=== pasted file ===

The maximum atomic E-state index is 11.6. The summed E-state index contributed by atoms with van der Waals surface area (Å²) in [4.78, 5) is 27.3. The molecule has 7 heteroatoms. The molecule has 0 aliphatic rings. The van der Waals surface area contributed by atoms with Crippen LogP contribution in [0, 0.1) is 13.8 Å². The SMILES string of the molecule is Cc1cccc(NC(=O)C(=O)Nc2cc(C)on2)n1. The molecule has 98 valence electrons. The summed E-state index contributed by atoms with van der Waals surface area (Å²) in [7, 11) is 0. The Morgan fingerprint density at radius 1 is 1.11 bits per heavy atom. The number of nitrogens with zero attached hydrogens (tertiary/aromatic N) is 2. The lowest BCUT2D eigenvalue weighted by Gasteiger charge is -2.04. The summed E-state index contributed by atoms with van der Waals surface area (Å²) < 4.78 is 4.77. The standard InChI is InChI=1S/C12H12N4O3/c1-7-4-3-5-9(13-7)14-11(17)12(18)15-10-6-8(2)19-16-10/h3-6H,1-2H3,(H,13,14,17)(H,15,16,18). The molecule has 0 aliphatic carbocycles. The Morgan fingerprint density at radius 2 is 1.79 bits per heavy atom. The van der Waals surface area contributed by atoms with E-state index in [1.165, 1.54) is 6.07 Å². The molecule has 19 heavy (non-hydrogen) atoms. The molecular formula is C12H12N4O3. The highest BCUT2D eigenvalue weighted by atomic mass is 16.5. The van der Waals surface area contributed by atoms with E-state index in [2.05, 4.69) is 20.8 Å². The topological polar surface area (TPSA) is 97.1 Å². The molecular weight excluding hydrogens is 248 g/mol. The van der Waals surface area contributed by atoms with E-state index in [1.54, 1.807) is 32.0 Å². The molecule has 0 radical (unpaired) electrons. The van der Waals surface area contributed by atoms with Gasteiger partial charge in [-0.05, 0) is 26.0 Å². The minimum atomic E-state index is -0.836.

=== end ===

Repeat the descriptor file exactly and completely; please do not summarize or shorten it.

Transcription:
The maximum atomic E-state index is 11.6. The summed E-state index contributed by atoms with van der Waals surface area (Å²) in [4.78, 5) is 27.3. The molecule has 7 heteroatoms. The molecule has 0 aliphatic rings. The van der Waals surface area contributed by atoms with Crippen LogP contribution in [0, 0.1) is 13.8 Å². The SMILES string of the molecule is Cc1cccc(NC(=O)C(=O)Nc2cc(C)on2)n1. The molecule has 98 valence electrons. The summed E-state index contributed by atoms with van der Waals surface area (Å²) in [7, 11) is 0. The Morgan fingerprint density at radius 1 is 1.11 bits per heavy atom. The number of nitrogens with zero attached hydrogens (tertiary/aromatic N) is 2. The lowest BCUT2D eigenvalue weighted by Gasteiger charge is -2.04. The summed E-state index contributed by atoms with van der Waals surface area (Å²) < 4.78 is 4.77. The standard InChI is InChI=1S/C12H12N4O3/c1-7-4-3-5-9(13-7)14-11(17)12(18)15-10-6-8(2)19-16-10/h3-6H,1-2H3,(H,13,14,17)(H,15,16,18). The molecule has 0 aliphatic carbocycles. The Morgan fingerprint density at radius 2 is 1.79 bits per heavy atom. The van der Waals surface area contributed by atoms with E-state index in [1.165, 1.54) is 6.07 Å². The molecule has 19 heavy (non-hydrogen) atoms. The molecular formula is C12H12N4O3. The highest BCUT2D eigenvalue weighted by atomic mass is 16.5. The van der Waals surface area contributed by atoms with E-state index in [2.05, 4.69) is 20.8 Å². The topological polar surface area (TPSA) is 97.1 Å². The molecular weight excluding hydrogens is 248 g/mol. The van der Waals surface area contributed by atoms with E-state index in [1.54, 1.807) is 32.0 Å². The molecule has 0 radical (unpaired) electrons. The van der Waals surface area contributed by atoms with Gasteiger partial charge in [-0.05, 0) is 26.0 Å². The minimum atomic E-state index is -0.836.